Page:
I need a trawler yacht because, should I be hit by the urge to cruise
across the Atlantic, I can do so knowing that my stout, burly vessel can
encounter virtually anything and survive. There is something very satisfying
and relaxing about plodding along at 10 knots day-in and day-out through
fair and foul weather until one's destination is reached. Besides, all
that heavy-duty ship-type hardware is cool.
My trawler will be about 80 feet long with a draft of eight feet and many
tons of ballast in the keel. She will have a reversed, North Sea trawler-type
stern and a high, flared bow. She will have enough range to cover 5,000
miles at 10 knots and be powered by twin super-simple engines, such as
a pair of slow-turning Gardners. She will have a heavy, solid fiberglass
or steel hull with a cored-fiberglass superstructure, and the exterior
will be painted with a broom (but the interior will be finished to fine
I must have a macho speedboat so I can wear my never-used gold chains
and chest and back toupees that I keep in the bedroom drawer. Also because
going very fast in a seaway is a lot of fun. Consequently, my macho boat
will be 50 feet long with a transom deadrise of 75 degrees for an extremely
soft ride. There will be no candy-ass graphics adorning my boat. She will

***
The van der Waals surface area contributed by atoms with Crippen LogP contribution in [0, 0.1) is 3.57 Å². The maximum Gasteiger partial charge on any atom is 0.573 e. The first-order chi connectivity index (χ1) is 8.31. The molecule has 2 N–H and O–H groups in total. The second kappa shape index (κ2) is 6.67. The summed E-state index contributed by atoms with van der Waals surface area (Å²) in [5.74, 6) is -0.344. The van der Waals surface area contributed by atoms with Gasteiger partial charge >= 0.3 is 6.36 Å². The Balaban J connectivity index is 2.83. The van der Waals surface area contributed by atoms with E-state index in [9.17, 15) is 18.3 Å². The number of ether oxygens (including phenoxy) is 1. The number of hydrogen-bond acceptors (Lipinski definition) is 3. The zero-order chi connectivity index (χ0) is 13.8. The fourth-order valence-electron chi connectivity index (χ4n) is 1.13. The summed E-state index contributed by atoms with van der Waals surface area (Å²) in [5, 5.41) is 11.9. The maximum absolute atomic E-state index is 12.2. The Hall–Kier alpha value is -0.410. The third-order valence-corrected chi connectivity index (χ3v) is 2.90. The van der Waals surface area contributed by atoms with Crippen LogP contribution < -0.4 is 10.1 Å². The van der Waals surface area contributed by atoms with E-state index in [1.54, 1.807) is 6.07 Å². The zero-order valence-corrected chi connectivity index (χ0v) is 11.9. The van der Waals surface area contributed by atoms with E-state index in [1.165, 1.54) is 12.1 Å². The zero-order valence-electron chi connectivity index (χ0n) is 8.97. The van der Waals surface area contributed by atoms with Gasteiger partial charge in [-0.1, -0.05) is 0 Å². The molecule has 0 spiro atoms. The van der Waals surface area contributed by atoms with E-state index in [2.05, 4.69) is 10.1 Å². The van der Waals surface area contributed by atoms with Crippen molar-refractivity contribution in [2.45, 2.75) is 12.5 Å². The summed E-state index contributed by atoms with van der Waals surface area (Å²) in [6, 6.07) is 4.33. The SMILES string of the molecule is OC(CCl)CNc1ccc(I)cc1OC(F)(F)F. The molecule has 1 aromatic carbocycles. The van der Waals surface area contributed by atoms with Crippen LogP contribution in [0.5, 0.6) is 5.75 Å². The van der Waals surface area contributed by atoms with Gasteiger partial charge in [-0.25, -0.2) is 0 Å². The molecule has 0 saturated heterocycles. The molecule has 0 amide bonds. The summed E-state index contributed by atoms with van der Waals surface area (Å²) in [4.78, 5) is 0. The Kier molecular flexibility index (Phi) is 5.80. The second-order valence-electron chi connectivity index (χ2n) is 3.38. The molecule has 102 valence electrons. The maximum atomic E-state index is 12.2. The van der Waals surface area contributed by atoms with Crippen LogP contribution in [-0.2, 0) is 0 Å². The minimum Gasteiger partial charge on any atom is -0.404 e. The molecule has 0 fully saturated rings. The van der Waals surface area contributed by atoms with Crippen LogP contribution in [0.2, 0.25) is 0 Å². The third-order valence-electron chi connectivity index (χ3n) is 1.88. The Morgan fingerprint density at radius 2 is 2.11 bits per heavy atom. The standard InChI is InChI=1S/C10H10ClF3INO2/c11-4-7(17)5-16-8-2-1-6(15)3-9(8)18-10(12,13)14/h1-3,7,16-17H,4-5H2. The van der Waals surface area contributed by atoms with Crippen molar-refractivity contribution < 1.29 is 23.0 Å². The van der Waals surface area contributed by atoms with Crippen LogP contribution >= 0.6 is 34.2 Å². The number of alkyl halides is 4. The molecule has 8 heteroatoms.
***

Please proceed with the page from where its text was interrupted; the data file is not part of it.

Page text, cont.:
be finished in flat-black paint that looks like suede with gloss-black
trim. She will be powered by four Lamborghini V-12s because of the great
sound they make and because manipulating four throttles (like a 747 pilot)
is cool. While these engines may not be long-lived, they make wonderful
cocktail tables after they blow up.
FAST DAY BOAT This would be a boat to fast-cruise to the Bahamas for lunch and return
the same day. Some call these boats “picnic cruisers,” which
to me is a rather silly name because as we all know, cruising is no picnic.
It's hard work. For one to have a true picnic boat, one needs a big expansive
deck (with artificial turf) large enough to lay out a big blanket for
people to sit on. I will be ordering mine with a big wicker basket and
the optional fire-ant package to make things truly realistic.
Next month in our annual screw-bung issue, I’ll describe the other
five boats I need. Don’t miss it. In the meantime, I think I'll add
a few finger floats to my dock. Just in case I hit the lottery.
Tom Fexas is a marine
engineer and designer of powerboats. His Web site is www.tomfexas.com.
If you haven’t yet seen the Evo 43 then you’re in luck. This boat uses some really inventive design to amp up function in a sharp dayboat with a nice turn of speed. But when you anchor out, the Evo plays her trump card.
Check out the surprises she has in store here. ▶